I worked in public education for 33 years as a music teacher and elementary librarian. My mom was a homemaker who worked at Ball State University as a cashier, Dadworked for car dealerships all his life, in the Service Department and Body Shops. I have one brother who’s 6 years younger than me. I don’t really have any particular hobbies, because my three professions: Teaching, Music, and Storytelling have kept me pretty busy all my life. My wife Kathy is from St. Louis and until recently taught 1st Grade . I have one son, Nate who is a gifted young man, currently working at Sports Port and at So Il Climb.
What is your interest in storytelling? How did it begin?
I’ve always led two different lives, one as a Elementary Librarian in the Ferguson/Florissant school district, where I entertained school children with stories, that usually had a funny message and as a professional musician who improvised jazz since I was in high school. Storytelling puts the two together because I’m always making something new up to add flavor to the stories, like singing a song, giving the
characters voices, or doing sound effects.
Why did you decide it was important to be a member of Missouri Storytelling?
How can Mo-Tell improve? Example: members, news, I have always tried to support the arts, I think being part of a statewide professional organization dedicated to promoting Storytelling is a good thing to do. Whatever I can do to promote and encourage tellers and audiences throughout Missouri benefits all of us in the profession.
What tellers have been influential in your life?
Well, most of my family were pretty great storytellers, even though they might not have known it. So that’s what got me started. Hanging around with musicians, who were always swapping tales about the crazy characters they met, whether on the band stand or in the audience, makes you want to share your experiences with your bandmates. Then there’re the folks who are professional tellers that moved me, like Bobby Norfolk, Annette Harrison, Sue Hinkel, and Ken Wolfe. If you keep your ears open, you’re certain to hear something that inspires you, either in the stories they choose, or the way they tell them. If you hang around with them enough, something is bound to rub off.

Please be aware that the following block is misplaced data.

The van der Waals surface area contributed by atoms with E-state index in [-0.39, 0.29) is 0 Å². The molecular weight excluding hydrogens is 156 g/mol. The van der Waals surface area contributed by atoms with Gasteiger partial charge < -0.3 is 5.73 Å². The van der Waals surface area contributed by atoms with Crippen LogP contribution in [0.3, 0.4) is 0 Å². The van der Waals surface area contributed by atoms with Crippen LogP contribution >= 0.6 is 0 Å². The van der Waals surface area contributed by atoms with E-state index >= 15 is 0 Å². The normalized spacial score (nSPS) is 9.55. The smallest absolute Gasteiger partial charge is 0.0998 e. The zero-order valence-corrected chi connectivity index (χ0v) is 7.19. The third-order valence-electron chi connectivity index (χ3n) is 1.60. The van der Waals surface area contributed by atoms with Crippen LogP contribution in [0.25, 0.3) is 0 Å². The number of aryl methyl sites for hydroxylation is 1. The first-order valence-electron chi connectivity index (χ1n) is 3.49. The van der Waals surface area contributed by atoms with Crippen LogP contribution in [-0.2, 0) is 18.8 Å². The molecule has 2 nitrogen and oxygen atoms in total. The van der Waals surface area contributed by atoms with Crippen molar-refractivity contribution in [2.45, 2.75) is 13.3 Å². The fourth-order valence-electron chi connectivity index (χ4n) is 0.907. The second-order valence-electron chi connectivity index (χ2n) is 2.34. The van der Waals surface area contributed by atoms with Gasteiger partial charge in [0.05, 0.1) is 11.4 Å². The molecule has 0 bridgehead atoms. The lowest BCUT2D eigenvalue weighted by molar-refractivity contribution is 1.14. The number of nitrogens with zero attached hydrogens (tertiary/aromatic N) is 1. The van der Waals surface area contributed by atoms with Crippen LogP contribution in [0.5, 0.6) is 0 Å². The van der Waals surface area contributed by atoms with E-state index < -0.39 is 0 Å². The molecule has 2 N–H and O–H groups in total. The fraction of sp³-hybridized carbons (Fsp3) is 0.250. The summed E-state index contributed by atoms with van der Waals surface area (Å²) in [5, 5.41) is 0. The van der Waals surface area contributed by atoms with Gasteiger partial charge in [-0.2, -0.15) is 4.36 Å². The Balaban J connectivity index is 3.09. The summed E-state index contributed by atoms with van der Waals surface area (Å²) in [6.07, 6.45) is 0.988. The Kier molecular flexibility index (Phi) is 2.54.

What is a favorite story, movie, song?
It’s really hard for me to pick a single story, but one I dearly love is a tale from Ghana called Le Le Goro about a four year old girl who’s so strong that she can throw an Antelope, Leopard, and Elephant up into the sky. It’s both funny and poignant. There are way too many movies to narrow it down to one. As a musician, I truly love 1,000s of songs. Frankly I like any song that has a good story or a great melody.
Favorite Trick or Treat Joke? Memory of Xmas? Valentine memory? Favorite vacation?
Holidays are an important time for telling and remembering stories. Vacations, even more so! My family visited Expo 67 in Montreal Canada and right out of the gate, my brother who was 10 years old at the time, won a giant stuffed teddy bear throwing a ball into a stack of bottles. We had to carry that bear all over the fair,in 100 plus degree heat, and on the metro.